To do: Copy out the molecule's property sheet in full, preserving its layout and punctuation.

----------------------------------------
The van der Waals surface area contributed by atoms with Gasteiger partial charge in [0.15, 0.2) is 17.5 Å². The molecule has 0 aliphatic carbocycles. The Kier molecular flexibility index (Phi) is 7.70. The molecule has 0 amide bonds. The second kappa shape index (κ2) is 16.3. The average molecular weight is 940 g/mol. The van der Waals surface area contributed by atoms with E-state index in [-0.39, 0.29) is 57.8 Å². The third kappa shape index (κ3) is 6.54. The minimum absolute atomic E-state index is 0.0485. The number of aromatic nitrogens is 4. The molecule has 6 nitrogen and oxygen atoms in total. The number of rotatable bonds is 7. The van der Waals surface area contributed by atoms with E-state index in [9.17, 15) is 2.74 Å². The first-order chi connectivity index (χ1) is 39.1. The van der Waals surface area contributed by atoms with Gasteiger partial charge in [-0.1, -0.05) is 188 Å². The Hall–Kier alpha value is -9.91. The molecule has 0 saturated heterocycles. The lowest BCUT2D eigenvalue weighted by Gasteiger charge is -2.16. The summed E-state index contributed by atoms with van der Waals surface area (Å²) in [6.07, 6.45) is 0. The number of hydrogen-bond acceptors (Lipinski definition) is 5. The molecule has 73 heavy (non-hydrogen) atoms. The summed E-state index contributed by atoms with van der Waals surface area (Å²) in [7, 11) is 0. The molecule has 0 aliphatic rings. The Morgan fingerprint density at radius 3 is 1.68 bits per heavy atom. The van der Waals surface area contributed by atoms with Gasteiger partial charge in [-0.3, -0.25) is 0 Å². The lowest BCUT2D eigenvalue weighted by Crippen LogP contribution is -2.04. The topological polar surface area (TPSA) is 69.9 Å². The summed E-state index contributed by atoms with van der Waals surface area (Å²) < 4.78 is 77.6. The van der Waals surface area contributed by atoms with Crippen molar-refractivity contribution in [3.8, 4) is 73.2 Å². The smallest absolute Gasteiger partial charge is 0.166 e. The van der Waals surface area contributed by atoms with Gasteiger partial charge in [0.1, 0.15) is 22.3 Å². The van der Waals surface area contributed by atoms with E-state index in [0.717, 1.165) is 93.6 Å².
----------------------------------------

The van der Waals surface area contributed by atoms with Gasteiger partial charge in [0.15, 0.2) is 17.5 Å². The molecule has 0 aliphatic carbocycles. The Kier molecular flexibility index (Phi) is 7.70. The molecule has 0 amide bonds. The second kappa shape index (κ2) is 16.3. The average molecular weight is 940 g/mol. The van der Waals surface area contributed by atoms with E-state index in [-0.39, 0.29) is 57.8 Å². The third kappa shape index (κ3) is 6.54. The minimum absolute atomic E-state index is 0.0485. The number of aromatic nitrogens is 4. The molecule has 6 nitrogen and oxygen atoms in total. The number of rotatable bonds is 7. The van der Waals surface area contributed by atoms with E-state index in [9.17, 15) is 2.74 Å². The first-order chi connectivity index (χ1) is 39.1. The van der Waals surface area contributed by atoms with Gasteiger partial charge in [-0.1, -0.05) is 188 Å². The Hall–Kier alpha value is -9.91. The molecule has 0 saturated heterocycles. The lowest BCUT2D eigenvalue weighted by Gasteiger charge is -2.16. The summed E-state index contributed by atoms with van der Waals surface area (Å²) in [6.07, 6.45) is 0. The number of hydrogen-bond acceptors (Lipinski definition) is 5. The molecule has 73 heavy (non-hydrogen) atoms. The summed E-state index contributed by atoms with van der Waals surface area (Å²) in [7, 11) is 0. The molecule has 0 aliphatic rings. The Morgan fingerprint density at radius 3 is 1.68 bits per heavy atom. The van der Waals surface area contributed by atoms with Gasteiger partial charge in [-0.3, -0.25) is 0 Å². The lowest BCUT2D eigenvalue weighted by Crippen LogP contribution is -2.04. The topological polar surface area (TPSA) is 69.9 Å². The summed E-state index contributed by atoms with van der Waals surface area (Å²) < 4.78 is 77.6. The van der Waals surface area contributed by atoms with Crippen molar-refractivity contribution in [3.8, 4) is 73.2 Å². The smallest absolute Gasteiger partial charge is 0.166 e. The van der Waals surface area contributed by atoms with Gasteiger partial charge in [0.1, 0.15) is 22.3 Å². The van der Waals surface area contributed by atoms with E-state index in [0.717, 1.165) is 93.6 Å².